Materials Handling Industry

What is a Traction Battery?

What is a traction battery?

Forklift OPerator
Traction Batteries for Forklifts

Dr Mike explains what features are required to make 2V lead acid traction battery cells for fork lift trucks. He also gives valuable advice on how to choose the best forklift battery for your particular requirements, be it a 12 volt forklift battery or a 48v battery for battery powered forklifts.

What is a traction battery?

According to European standard IEC 60254 – 1 lead acid traction batteries are used as power sources for electric propulsion in applications which include road vehicles, locomotives, industrial forklift trucks and mechanical handling equipment(MHE). The traction batteries can be made of 2 volt cells, or 4, 6, 8 and 12V monoblocs (Fig.1). There is no stipulation on the internal construction of the traction batteries but the external dimensions are defined in standards such as IEC 60254 – 2. The battery capacity is measured over a defined battery discharge test from fully charged to 1.7 volts per cell over a period of 5 hours (C5 test).

Traction battery details
Figure 1 Traction 2 volt cells and batteries for fork lift trucks

Traction batteries are comprised of both flooded and VRLA designs, in both 2 volt battery and monobloc battery constructions. In these battery designs the positive plates can be both flat plate and tubular plate designs. For the AGM variant of the VRLA battery construction, only flat plate versions are suitable due to the requirement of maintaining a uniform compression of the glass fibre mat used for the separator. Tubular traction battery with tubular positive plate constructions generally give a higher cycle life than the flat plate battery designs. The enclosed tube construction design (Fig 2) ensures that the positive active material is held firmly against the conducting lead alloy spine during the deep discharge cycles in the traction battery.  The life of the traction battery is defined by the number of standard deep charge-discharge cycles which it can perform until it drops to 80% of the rated or nominal capacity.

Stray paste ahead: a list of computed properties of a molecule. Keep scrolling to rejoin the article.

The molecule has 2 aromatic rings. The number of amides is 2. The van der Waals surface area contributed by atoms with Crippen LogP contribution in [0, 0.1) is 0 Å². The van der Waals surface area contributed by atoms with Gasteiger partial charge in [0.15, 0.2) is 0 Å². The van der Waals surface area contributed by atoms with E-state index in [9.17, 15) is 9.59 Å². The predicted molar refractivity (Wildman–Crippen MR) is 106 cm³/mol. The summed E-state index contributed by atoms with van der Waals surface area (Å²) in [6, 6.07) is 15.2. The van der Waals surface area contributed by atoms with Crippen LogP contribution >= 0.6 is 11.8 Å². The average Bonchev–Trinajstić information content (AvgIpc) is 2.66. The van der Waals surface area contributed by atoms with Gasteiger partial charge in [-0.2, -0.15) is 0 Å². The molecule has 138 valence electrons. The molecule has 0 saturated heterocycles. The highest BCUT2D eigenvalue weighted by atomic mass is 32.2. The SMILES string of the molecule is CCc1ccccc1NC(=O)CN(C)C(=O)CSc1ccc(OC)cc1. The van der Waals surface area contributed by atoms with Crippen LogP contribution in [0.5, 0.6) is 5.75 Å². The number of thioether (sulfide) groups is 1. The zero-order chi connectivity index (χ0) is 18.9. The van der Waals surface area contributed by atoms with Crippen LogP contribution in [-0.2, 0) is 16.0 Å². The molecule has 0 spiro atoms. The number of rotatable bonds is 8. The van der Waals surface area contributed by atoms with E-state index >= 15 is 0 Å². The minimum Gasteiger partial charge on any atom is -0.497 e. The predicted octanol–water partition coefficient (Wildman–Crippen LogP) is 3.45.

The design of traction batteries is critical to providing a long and trouble-free operation in service. In order to achieve this, there are several key aspects of the traction cell or batteries’ construction which ensure that they are able to stand up to the demands of the cycle duty. The key components of the battery are the positive grid alloy, the active material chemistry and the method of separation and plate support. The deep discharge duty requires the traction battery to be recharged over a long period at a high-voltage. This oxidises the positive spine which causes grid growth and eventual failure as the positive conductor becomes completely converted to PbO2. The battery lead alloy therefore should have corrosion resistant properties and also strong enough to resist creep growth. Traction battery manufacturer in India Microtex,  use special lead alloys with its proprietary formula of Antimony, Tin, Copper, Sulphur, Selenium & Arsenic additives, which have been developed over decades of experience to give maximum corrosion resistance & creep resistance for their tubular positive plates used in their traction batteries. 

Similarly, other factors such as the positive & negative active materials structure and their densities are of vital importance in providing the capacity and cycle-life required of lead-acid traction batteries. The tubular positive plates are dry-filled with a unique lead-oxide powder which again has been developed by Microtex over years of experience and laboratory testing. The processes also ensure that the correct, deep-cycle form of lead-dioxide (alpha PbO2) is formed in the positive tubes. Alongside this, the physical construction of the multitube and the internal support provide a space which collects material shed from the plates during battery cycling. This is important as capacity reduction and failure can occur from short circuit damage due to the shed active material creating a conducting bridge between the plates as the battery ages.